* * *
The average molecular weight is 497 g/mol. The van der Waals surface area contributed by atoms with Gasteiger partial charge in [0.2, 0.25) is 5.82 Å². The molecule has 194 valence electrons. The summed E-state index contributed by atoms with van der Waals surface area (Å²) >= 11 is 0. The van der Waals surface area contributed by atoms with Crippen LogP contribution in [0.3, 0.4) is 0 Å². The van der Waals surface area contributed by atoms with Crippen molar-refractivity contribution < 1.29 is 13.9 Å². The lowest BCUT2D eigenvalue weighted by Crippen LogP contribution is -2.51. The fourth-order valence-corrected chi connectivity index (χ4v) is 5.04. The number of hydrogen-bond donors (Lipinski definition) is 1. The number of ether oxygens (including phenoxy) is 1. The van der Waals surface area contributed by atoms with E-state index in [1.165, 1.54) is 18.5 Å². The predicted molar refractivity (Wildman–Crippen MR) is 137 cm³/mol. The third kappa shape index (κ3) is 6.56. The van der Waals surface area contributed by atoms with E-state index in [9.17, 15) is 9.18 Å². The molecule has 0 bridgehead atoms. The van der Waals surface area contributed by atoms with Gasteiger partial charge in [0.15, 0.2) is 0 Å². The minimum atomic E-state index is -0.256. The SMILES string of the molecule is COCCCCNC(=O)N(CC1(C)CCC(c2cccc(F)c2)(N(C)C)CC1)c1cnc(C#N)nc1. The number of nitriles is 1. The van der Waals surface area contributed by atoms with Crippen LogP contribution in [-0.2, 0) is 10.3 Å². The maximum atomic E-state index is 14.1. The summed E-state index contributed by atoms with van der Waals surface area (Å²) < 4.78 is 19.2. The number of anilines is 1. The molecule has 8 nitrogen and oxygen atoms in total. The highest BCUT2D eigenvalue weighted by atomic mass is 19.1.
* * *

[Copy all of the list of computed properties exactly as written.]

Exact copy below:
The average molecular weight is 497 g/mol. The van der Waals surface area contributed by atoms with Gasteiger partial charge in [0.2, 0.25) is 5.82 Å². The molecule has 194 valence electrons. The summed E-state index contributed by atoms with van der Waals surface area (Å²) >= 11 is 0. The van der Waals surface area contributed by atoms with Crippen LogP contribution in [0.3, 0.4) is 0 Å². The van der Waals surface area contributed by atoms with Crippen molar-refractivity contribution < 1.29 is 13.9 Å². The lowest BCUT2D eigenvalue weighted by Crippen LogP contribution is -2.51. The fourth-order valence-corrected chi connectivity index (χ4v) is 5.04. The number of hydrogen-bond donors (Lipinski definition) is 1. The number of ether oxygens (including phenoxy) is 1. The van der Waals surface area contributed by atoms with E-state index in [1.165, 1.54) is 18.5 Å². The predicted molar refractivity (Wildman–Crippen MR) is 137 cm³/mol. The third kappa shape index (κ3) is 6.56. The van der Waals surface area contributed by atoms with E-state index in [9.17, 15) is 9.18 Å². The molecule has 0 bridgehead atoms. The van der Waals surface area contributed by atoms with Gasteiger partial charge in [0.15, 0.2) is 0 Å². The minimum atomic E-state index is -0.256. The SMILES string of the molecule is COCCCCNC(=O)N(CC1(C)CCC(c2cccc(F)c2)(N(C)C)CC1)c1cnc(C#N)nc1. The number of nitriles is 1. The van der Waals surface area contributed by atoms with Crippen LogP contribution in [-0.2, 0) is 10.3 Å². The maximum atomic E-state index is 14.1. The summed E-state index contributed by atoms with van der Waals surface area (Å²) < 4.78 is 19.2. The number of anilines is 1. The molecule has 8 nitrogen and oxygen atoms in total. The highest BCUT2D eigenvalue weighted by atomic mass is 19.1.